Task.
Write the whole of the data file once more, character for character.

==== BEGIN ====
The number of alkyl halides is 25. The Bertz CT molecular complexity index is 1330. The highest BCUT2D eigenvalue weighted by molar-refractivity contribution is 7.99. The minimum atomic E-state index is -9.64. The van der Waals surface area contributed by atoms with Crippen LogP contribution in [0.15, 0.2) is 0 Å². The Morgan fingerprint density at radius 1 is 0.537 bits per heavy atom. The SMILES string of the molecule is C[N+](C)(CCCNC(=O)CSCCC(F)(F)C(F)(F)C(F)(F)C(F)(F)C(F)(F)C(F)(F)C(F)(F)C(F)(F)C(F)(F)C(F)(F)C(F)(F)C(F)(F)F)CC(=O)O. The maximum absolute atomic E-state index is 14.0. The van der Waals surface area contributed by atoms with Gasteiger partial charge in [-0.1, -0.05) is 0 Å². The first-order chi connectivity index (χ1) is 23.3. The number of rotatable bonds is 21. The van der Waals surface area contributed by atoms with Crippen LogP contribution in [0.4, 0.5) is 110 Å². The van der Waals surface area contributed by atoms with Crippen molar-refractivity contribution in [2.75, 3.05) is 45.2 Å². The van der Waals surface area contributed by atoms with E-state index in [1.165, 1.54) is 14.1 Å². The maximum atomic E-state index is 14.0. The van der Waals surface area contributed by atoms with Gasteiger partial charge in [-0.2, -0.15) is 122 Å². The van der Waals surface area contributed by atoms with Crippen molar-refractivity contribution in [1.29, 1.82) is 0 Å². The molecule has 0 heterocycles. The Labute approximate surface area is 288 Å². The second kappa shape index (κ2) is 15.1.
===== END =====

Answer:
The number of alkyl halides is 25. The Bertz CT molecular complexity index is 1330. The highest BCUT2D eigenvalue weighted by molar-refractivity contribution is 7.99. The minimum atomic E-state index is -9.64. The van der Waals surface area contributed by atoms with Crippen LogP contribution in [0.15, 0.2) is 0 Å². The Morgan fingerprint density at radius 1 is 0.537 bits per heavy atom. The SMILES string of the molecule is C[N+](C)(CCCNC(=O)CSCCC(F)(F)C(F)(F)C(F)(F)C(F)(F)C(F)(F)C(F)(F)C(F)(F)C(F)(F)C(F)(F)C(F)(F)C(F)(F)C(F)(F)F)CC(=O)O. The maximum absolute atomic E-state index is 14.0. The van der Waals surface area contributed by atoms with Gasteiger partial charge in [-0.1, -0.05) is 0 Å². The first-order chi connectivity index (χ1) is 23.3. The number of rotatable bonds is 21. The van der Waals surface area contributed by atoms with Crippen LogP contribution in [0.4, 0.5) is 110 Å². The van der Waals surface area contributed by atoms with Crippen molar-refractivity contribution in [2.75, 3.05) is 45.2 Å². The van der Waals surface area contributed by atoms with E-state index in [1.165, 1.54) is 14.1 Å². The maximum atomic E-state index is 14.0. The van der Waals surface area contributed by atoms with Gasteiger partial charge in [-0.2, -0.15) is 122 Å². The van der Waals surface area contributed by atoms with Crippen molar-refractivity contribution in [1.29, 1.82) is 0 Å². The molecule has 0 heterocycles. The Labute approximate surface area is 288 Å². The second kappa shape index (κ2) is 15.1.